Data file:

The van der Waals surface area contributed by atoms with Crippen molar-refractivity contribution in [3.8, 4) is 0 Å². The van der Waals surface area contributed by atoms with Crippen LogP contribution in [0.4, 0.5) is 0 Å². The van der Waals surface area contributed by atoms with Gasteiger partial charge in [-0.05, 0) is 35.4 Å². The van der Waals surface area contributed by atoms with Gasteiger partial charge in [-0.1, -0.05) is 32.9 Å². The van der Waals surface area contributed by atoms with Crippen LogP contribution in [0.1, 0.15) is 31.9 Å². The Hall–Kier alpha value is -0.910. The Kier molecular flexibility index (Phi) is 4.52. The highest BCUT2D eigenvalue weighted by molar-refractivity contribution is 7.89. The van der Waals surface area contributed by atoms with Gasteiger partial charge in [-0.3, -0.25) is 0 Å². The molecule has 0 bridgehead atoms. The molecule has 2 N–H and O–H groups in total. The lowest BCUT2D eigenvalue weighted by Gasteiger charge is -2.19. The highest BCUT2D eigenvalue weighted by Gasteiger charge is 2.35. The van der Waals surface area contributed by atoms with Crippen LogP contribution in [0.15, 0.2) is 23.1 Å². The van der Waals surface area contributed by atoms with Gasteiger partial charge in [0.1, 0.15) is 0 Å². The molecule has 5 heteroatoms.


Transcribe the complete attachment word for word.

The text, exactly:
The van der Waals surface area contributed by atoms with Crippen molar-refractivity contribution in [3.8, 4) is 0 Å². The van der Waals surface area contributed by atoms with Crippen LogP contribution in [0.4, 0.5) is 0 Å². The van der Waals surface area contributed by atoms with Gasteiger partial charge in [-0.05, 0) is 35.4 Å². The van der Waals surface area contributed by atoms with Gasteiger partial charge in [-0.1, -0.05) is 32.9 Å². The van der Waals surface area contributed by atoms with Crippen LogP contribution in [0.1, 0.15) is 31.9 Å². The Hall–Kier alpha value is -0.910. The Kier molecular flexibility index (Phi) is 4.52. The highest BCUT2D eigenvalue weighted by molar-refractivity contribution is 7.89. The van der Waals surface area contributed by atoms with Gasteiger partial charge in [-0.3, -0.25) is 0 Å². The molecule has 0 bridgehead atoms. The molecule has 2 N–H and O–H groups in total. The lowest BCUT2D eigenvalue weighted by Gasteiger charge is -2.19. The highest BCUT2D eigenvalue weighted by Gasteiger charge is 2.35. The van der Waals surface area contributed by atoms with Crippen LogP contribution in [0.15, 0.2) is 23.1 Å². The van der Waals surface area contributed by atoms with Gasteiger partial charge in [0.1, 0.15) is 0 Å². The molecule has 5 heteroatoms.